I must admit this is something I have struggled with. However, my most serious injuries have always been a blessing in disguise. When I am hurt I do everything I can to take care of my body and I usually return to running healthier than before. The best advice I can give is to get a proper diagnosis and create a plan of return! When it is on paper and there is a realistic end in sight it makes the cross training easier because it is serving a purpose to help get you back out doing what you love. When returning from an injury come back slow! Take the extra few weeks to build your mileage and intensity slowly so you don’t re-injure yourself!
How much time do you spend on strength training and do you yoga or Pilates at all?
I do some sort of strength circuit, whether it is lifting weights or throwing med balls, six days a week during the track season. Less during heavy marathon training. I don’t do pilates or yoga but I do do a lot of general strength.
What do you do to try and find balance in life? Or is it running/training all the time?
I am constantly trying to find balance in life! There are many days where I will work out in the morning and then again in the evening and all I can do in between is eat and sleep. On days when I have a bit more time though I always try to get out even if it’s just for a coffee!
What does your mental training consist of?
I do lots of visualization. It helps me feel more prepared and less nervous for the race. Almost like I have been there before.
Can you talk about your diet a little? What's a typical day of meals and how do you fuel for workouts?
I’m not a big pasta person which can be odd for an endurance athlete. I always feel my best after a big steak dinner with a side of veggies!
Do you have any background in swimming and biking and can we convince you to considering switching to triathlon?
HAHA! I actually used to swim competitively when I was younger but it was nothing to write home about! I would like to try a triathlon someday but I think the toughest part would be getting used to going that fast on the bike- scary!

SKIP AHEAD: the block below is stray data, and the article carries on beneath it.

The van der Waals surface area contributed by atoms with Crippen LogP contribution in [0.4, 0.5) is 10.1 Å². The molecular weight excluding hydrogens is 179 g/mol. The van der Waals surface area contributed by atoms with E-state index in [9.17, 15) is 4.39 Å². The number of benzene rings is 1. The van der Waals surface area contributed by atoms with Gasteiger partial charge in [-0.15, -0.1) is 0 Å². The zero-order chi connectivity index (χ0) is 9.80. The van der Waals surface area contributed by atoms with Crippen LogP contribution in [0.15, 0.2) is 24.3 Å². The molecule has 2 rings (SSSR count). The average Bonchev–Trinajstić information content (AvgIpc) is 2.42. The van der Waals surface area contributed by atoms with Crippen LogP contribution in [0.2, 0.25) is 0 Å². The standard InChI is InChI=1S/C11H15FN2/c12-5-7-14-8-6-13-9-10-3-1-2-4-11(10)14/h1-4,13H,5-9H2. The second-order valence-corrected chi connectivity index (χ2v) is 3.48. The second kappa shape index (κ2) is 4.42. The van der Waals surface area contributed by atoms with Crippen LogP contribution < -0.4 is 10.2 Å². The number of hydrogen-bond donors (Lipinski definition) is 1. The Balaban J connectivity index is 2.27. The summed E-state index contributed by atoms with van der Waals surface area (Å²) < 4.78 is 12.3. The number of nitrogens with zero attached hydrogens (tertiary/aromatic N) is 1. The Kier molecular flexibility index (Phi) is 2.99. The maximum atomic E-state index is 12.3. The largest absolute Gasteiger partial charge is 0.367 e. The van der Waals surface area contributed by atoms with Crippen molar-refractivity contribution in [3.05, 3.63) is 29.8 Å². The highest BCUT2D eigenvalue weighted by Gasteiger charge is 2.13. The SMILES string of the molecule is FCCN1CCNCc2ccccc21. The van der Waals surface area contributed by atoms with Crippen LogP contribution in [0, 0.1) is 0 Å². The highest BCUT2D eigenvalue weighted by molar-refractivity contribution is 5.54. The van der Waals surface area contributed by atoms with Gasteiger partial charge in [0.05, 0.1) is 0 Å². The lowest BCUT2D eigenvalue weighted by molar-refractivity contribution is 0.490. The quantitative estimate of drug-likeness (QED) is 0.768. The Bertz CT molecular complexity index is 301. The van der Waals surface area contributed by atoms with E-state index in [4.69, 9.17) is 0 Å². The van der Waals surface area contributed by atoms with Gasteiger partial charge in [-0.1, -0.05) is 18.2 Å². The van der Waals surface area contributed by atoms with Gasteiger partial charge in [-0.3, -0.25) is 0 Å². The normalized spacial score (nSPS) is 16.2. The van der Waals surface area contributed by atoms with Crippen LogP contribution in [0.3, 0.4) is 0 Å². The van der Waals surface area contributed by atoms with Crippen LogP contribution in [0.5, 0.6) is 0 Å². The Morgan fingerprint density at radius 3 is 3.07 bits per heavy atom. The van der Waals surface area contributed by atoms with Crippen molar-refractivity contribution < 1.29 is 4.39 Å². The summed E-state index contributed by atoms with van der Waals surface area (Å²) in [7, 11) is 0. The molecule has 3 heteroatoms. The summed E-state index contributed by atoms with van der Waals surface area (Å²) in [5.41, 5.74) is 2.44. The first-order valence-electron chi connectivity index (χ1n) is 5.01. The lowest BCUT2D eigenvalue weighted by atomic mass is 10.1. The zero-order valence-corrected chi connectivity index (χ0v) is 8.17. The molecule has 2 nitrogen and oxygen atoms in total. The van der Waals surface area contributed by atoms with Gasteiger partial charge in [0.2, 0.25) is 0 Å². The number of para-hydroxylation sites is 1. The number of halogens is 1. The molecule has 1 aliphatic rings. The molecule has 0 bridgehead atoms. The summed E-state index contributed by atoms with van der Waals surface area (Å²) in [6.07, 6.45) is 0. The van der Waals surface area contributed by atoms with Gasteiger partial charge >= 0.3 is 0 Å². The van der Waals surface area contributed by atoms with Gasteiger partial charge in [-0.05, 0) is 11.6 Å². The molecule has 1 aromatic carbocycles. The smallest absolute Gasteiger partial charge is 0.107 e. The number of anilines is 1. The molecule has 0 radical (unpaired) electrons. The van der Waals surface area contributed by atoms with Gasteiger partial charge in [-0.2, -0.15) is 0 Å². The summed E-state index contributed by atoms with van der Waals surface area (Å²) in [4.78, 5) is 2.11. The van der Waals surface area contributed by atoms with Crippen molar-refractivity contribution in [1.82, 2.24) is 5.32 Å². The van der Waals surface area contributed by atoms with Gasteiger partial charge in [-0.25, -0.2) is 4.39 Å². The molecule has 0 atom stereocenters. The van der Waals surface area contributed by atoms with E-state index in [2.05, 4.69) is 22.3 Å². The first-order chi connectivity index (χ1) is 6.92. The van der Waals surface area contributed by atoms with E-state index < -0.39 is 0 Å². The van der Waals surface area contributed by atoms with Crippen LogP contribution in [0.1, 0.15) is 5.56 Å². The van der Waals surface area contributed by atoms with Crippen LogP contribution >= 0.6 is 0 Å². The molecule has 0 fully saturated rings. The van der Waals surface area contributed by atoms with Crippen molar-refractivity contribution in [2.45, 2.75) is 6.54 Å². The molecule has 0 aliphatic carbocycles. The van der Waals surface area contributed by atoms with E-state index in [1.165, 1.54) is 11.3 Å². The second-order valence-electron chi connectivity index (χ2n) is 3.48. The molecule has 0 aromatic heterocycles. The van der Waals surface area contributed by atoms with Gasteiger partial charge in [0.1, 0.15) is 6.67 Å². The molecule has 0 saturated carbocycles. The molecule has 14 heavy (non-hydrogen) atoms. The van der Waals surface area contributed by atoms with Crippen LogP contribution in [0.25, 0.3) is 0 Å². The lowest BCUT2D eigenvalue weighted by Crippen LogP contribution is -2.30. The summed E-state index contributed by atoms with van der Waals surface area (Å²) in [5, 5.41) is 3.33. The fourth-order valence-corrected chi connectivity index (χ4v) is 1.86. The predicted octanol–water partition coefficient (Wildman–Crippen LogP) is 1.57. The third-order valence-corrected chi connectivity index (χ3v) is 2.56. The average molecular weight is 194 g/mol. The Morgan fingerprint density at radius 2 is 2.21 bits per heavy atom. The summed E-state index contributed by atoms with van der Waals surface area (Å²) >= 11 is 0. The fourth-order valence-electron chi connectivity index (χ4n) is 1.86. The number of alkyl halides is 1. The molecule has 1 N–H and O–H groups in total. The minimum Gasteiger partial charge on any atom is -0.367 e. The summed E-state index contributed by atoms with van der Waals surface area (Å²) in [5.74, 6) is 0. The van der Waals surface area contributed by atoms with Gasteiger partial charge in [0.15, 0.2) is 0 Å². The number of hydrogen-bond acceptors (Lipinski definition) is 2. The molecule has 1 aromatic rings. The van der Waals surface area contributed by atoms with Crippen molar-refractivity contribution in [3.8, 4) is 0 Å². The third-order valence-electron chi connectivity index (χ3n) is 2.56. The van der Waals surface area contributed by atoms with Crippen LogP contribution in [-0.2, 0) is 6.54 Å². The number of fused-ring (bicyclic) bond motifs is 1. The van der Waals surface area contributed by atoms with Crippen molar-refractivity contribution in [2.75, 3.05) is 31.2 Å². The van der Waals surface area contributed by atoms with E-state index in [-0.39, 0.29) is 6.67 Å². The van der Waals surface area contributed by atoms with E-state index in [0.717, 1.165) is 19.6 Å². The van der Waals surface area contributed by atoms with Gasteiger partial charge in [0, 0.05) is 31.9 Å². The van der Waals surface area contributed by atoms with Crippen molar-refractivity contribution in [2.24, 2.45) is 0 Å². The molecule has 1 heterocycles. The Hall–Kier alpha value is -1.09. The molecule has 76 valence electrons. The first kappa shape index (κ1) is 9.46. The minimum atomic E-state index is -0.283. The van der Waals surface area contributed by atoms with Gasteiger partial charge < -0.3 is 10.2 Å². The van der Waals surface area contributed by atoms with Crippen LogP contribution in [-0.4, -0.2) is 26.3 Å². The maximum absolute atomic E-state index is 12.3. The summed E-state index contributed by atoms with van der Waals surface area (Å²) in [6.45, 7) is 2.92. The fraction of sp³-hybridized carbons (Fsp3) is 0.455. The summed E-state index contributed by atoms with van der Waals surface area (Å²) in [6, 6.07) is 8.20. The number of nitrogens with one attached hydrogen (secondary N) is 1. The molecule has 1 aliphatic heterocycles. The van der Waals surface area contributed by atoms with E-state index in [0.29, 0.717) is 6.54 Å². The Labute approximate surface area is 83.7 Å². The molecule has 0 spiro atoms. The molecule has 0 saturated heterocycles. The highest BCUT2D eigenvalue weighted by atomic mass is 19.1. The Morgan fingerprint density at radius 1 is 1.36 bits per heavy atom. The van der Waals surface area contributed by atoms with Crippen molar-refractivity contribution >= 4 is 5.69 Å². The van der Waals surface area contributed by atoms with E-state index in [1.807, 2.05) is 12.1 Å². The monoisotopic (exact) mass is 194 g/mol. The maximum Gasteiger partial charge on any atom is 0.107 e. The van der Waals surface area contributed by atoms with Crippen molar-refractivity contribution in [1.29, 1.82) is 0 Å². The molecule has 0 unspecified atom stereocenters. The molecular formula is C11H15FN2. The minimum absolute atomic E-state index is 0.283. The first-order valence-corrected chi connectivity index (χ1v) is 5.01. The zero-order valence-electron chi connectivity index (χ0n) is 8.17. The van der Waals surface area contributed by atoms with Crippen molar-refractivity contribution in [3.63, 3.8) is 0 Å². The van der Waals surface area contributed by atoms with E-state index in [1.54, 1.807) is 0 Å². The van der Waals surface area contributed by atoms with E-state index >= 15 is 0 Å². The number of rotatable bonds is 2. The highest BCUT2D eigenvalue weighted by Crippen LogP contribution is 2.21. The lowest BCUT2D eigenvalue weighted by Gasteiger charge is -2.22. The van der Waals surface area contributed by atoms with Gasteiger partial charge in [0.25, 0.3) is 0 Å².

What are your personal and professionals goals beyond this summer?
My professional goals are to continue to improve from the 5k to the marathon. On a personal level I really want to figure out a way to be a little bit more settled.
Favorite training run/loop anywhere? Paper Route in Mammoth Lakes CA
Favorite race? I LOVED the LA marathon
Favorite and least favorite workout?
Favorite- 2000m-200m cut down
Least favorite- hard strides early in the morning
Favorite food or food indulgence? Beer float! (see attached photo)
What is your beer mile time? Somewhere around 14 minutes I believe.
What is your favorite beer or beverage of choice? Chocolate Stouts
All-time favorite song? Just too many!
Current favorite song? Whole Wide World- Mindy Gledhill
I am pumped I have Amy in the beer mile, but Amy, beware, I am starting a movement to get you to do a tri! Anyone know if beer floats are good for recovery? Many thanks to Amy for partaking during the thick of her season and best of luck in the things to come. If you want more info on Amy head to http://www.brooksrunning.com/Athletesor